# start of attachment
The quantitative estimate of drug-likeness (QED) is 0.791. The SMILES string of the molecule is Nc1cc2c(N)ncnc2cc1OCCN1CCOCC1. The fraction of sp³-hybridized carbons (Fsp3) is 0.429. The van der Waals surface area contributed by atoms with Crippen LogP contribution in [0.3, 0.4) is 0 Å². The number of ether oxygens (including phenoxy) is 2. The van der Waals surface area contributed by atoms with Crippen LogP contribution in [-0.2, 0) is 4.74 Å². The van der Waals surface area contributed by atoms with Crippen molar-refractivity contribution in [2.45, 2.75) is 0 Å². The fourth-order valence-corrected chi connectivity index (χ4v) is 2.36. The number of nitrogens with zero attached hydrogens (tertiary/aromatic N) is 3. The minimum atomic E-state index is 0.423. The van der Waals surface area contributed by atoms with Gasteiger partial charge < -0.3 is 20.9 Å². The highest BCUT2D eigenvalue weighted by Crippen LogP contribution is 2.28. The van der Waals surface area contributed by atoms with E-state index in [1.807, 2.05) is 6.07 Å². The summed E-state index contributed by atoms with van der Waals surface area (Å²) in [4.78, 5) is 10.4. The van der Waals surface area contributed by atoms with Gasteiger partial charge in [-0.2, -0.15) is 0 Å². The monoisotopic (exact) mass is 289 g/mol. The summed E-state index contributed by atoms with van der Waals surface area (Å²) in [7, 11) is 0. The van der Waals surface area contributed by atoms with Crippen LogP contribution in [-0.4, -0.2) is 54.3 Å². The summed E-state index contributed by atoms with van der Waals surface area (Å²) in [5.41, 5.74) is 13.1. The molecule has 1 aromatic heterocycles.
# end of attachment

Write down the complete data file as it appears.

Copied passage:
The quantitative estimate of drug-likeness (QED) is 0.791. The SMILES string of the molecule is Nc1cc2c(N)ncnc2cc1OCCN1CCOCC1. The fraction of sp³-hybridized carbons (Fsp3) is 0.429. The van der Waals surface area contributed by atoms with Crippen LogP contribution in [0.3, 0.4) is 0 Å². The number of ether oxygens (including phenoxy) is 2. The van der Waals surface area contributed by atoms with Crippen LogP contribution in [-0.2, 0) is 4.74 Å². The van der Waals surface area contributed by atoms with Crippen molar-refractivity contribution in [2.45, 2.75) is 0 Å². The fourth-order valence-corrected chi connectivity index (χ4v) is 2.36. The number of nitrogens with zero attached hydrogens (tertiary/aromatic N) is 3. The minimum atomic E-state index is 0.423. The van der Waals surface area contributed by atoms with Gasteiger partial charge < -0.3 is 20.9 Å². The highest BCUT2D eigenvalue weighted by Crippen LogP contribution is 2.28. The van der Waals surface area contributed by atoms with E-state index in [1.807, 2.05) is 6.07 Å². The summed E-state index contributed by atoms with van der Waals surface area (Å²) in [4.78, 5) is 10.4. The van der Waals surface area contributed by atoms with Gasteiger partial charge in [-0.2, -0.15) is 0 Å². The monoisotopic (exact) mass is 289 g/mol. The summed E-state index contributed by atoms with van der Waals surface area (Å²) in [7, 11) is 0. The van der Waals surface area contributed by atoms with Crippen LogP contribution in [-0.4, -0.2) is 54.3 Å². The summed E-state index contributed by atoms with van der Waals surface area (Å²) in [5.41, 5.74) is 13.1. The molecule has 1 aromatic heterocycles.